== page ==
[FOM] The Lucas-Penrose Thesis

Eray Ozkural examachine at gmail.com
Mon Oct 2 18:35:36 EDT 2006

On 10/2/06, Robbie Lindauer <robblin at thetip.org> wrote:
> Look carefully at what you're believing:
> According to the mechanist there IS  a formalism which is a person, BUT
> we can never present that formalism because if we did, we'd be able to
> produce the godel sentence for it, refuting the claim that it was what
> it was purported to be.

Your being able to produce the Godel sentence for a formal system
refutes nothing as such. It merely shows that you can produce the
Godel sentence for it. (more strongly I think there is no guarantee
that you can prove
anything interesting about this "formal system", or that you can produce
a G. sentence or a consistency statement about this formal system)

If the above sounds unsatisfactory, then let me mention this, if a mind A
is described correctly by a formal axiomatic system FA, and if a mind B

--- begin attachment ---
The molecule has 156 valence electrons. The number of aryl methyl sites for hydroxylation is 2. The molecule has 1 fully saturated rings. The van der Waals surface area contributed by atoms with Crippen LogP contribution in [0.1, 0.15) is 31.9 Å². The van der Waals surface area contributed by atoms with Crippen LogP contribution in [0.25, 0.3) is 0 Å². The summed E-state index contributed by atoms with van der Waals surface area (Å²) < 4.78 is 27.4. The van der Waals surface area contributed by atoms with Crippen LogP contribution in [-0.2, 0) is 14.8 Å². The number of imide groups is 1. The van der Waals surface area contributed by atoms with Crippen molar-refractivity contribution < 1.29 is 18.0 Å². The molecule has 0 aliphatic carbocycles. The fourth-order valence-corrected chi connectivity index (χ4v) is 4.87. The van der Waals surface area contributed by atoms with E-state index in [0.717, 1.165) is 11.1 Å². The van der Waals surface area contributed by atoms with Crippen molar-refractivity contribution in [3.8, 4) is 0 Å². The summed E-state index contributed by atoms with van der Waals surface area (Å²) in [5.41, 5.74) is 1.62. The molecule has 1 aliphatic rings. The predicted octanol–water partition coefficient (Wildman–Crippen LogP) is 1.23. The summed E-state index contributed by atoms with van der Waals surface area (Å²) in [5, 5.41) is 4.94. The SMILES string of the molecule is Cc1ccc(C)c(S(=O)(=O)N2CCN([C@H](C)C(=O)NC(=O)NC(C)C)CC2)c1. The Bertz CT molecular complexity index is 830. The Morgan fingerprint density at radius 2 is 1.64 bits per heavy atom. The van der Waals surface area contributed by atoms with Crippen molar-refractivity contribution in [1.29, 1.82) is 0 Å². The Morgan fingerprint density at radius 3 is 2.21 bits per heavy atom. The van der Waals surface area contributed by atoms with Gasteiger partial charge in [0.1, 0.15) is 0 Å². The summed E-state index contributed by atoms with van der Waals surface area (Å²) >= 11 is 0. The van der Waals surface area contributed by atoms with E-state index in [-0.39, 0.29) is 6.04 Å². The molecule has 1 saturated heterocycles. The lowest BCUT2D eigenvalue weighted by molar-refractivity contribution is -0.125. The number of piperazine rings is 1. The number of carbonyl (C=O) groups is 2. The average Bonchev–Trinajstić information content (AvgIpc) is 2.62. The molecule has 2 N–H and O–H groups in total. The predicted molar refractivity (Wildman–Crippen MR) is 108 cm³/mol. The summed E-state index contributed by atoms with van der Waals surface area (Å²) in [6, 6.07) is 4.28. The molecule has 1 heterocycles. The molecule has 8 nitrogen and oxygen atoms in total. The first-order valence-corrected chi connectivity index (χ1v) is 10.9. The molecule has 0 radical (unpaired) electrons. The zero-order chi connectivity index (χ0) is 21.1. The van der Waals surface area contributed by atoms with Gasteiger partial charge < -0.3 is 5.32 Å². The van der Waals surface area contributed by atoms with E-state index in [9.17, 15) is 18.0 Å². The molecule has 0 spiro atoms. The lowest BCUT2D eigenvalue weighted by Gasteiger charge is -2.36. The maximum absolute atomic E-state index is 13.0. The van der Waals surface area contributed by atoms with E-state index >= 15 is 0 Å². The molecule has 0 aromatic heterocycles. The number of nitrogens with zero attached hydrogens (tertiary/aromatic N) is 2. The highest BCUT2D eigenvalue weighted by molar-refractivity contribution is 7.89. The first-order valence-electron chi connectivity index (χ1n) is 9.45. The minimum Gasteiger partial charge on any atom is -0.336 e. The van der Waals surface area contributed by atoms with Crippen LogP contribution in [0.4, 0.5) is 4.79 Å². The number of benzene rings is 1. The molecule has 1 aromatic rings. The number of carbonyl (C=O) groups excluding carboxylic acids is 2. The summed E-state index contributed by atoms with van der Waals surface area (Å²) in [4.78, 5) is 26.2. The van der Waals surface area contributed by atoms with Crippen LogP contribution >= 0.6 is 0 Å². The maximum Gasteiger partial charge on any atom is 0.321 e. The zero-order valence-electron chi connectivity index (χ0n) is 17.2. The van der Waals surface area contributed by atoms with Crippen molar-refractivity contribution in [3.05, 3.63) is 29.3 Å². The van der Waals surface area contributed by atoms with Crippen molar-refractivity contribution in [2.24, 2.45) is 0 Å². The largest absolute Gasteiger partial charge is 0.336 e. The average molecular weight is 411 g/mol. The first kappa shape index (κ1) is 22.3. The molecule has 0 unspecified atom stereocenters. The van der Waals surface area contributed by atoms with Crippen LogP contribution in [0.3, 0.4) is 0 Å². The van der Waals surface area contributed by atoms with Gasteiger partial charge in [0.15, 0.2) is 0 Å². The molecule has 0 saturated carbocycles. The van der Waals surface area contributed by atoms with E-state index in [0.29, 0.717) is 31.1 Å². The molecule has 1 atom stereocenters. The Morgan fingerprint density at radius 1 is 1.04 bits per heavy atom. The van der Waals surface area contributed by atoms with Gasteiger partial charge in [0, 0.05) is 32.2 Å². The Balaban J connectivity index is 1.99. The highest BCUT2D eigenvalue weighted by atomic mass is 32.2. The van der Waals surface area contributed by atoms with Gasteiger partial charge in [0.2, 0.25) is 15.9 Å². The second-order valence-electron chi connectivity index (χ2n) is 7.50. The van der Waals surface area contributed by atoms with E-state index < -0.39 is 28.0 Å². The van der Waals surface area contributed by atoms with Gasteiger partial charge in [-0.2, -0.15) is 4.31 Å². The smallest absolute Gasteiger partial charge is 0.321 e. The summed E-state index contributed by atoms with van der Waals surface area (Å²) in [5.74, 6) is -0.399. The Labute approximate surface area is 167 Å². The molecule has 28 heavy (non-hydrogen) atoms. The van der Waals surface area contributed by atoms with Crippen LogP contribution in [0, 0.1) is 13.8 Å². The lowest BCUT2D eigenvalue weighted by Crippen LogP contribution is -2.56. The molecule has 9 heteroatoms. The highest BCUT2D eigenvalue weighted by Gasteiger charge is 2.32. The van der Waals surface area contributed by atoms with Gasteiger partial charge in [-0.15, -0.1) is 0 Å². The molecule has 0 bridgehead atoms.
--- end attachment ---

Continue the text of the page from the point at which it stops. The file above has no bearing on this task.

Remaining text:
"produces" (you mean proves?) a G sentence G(FA), the only thing we
can conclude is that the G(FA) cannot be proven in A. It does not
contradict with the premise that the mind A is described fully by FA,

At any rate, it may be a fundamentally wrong view to say that there is
a formal theory that corresponds to a person. It might be better to say
that there is a program that corresponds to the primary (cognitive) function
of the brain.

I would, however, be interested in an argument that shows that we can
never formalize cognition. In many cases, people who believe in that, also
believe that the mind is not physical ("property dualism" is quite popular

> This is a clear case of of the "magic happens here" kind of science
> which (I thought) was rejected in the 1600's or so.

Actually, the arguments on the other side of the fence sound similar to
medieval theology. It can be found in the works
of contemporary philosophers such as David Chalmers, and
implausible speculations of Roger Penrose, which contain weird
claims about "quantum magic" as Prof. McCarthy refers to.


Eray Ozkural, PhD candidate.  Comp. Sci. Dept., Bilkent University, Ankara
ai-philosophy: http://groups.yahoo.com/group/ai-philosophy

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